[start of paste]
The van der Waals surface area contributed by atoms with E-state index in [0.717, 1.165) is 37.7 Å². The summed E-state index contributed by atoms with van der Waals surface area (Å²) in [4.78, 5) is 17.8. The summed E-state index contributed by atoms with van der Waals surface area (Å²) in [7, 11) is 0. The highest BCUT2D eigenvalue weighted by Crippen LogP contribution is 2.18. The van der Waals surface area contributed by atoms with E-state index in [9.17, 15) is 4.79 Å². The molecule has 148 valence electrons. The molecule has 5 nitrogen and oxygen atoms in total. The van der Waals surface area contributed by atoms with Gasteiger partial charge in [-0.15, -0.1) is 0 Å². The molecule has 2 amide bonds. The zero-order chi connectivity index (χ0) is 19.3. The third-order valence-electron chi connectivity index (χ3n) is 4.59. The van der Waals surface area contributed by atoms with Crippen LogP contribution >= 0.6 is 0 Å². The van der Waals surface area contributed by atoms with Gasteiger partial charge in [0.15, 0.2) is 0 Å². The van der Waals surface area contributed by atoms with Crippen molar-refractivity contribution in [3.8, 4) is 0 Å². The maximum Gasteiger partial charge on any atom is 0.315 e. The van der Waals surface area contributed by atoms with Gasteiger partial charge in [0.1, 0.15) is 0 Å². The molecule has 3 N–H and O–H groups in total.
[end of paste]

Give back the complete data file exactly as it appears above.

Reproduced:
The van der Waals surface area contributed by atoms with E-state index in [0.717, 1.165) is 37.7 Å². The summed E-state index contributed by atoms with van der Waals surface area (Å²) in [4.78, 5) is 17.8. The summed E-state index contributed by atoms with van der Waals surface area (Å²) in [7, 11) is 0. The highest BCUT2D eigenvalue weighted by Crippen LogP contribution is 2.18. The van der Waals surface area contributed by atoms with E-state index in [9.17, 15) is 4.79 Å². The molecule has 148 valence electrons. The molecule has 5 nitrogen and oxygen atoms in total. The van der Waals surface area contributed by atoms with Gasteiger partial charge in [-0.15, -0.1) is 0 Å². The molecule has 2 amide bonds. The zero-order chi connectivity index (χ0) is 19.3. The third-order valence-electron chi connectivity index (χ3n) is 4.59. The van der Waals surface area contributed by atoms with Crippen LogP contribution >= 0.6 is 0 Å². The van der Waals surface area contributed by atoms with Gasteiger partial charge in [0.15, 0.2) is 0 Å². The van der Waals surface area contributed by atoms with Crippen molar-refractivity contribution in [3.8, 4) is 0 Å². The maximum Gasteiger partial charge on any atom is 0.315 e. The van der Waals surface area contributed by atoms with Gasteiger partial charge in [0.1, 0.15) is 0 Å². The molecule has 3 N–H and O–H groups in total.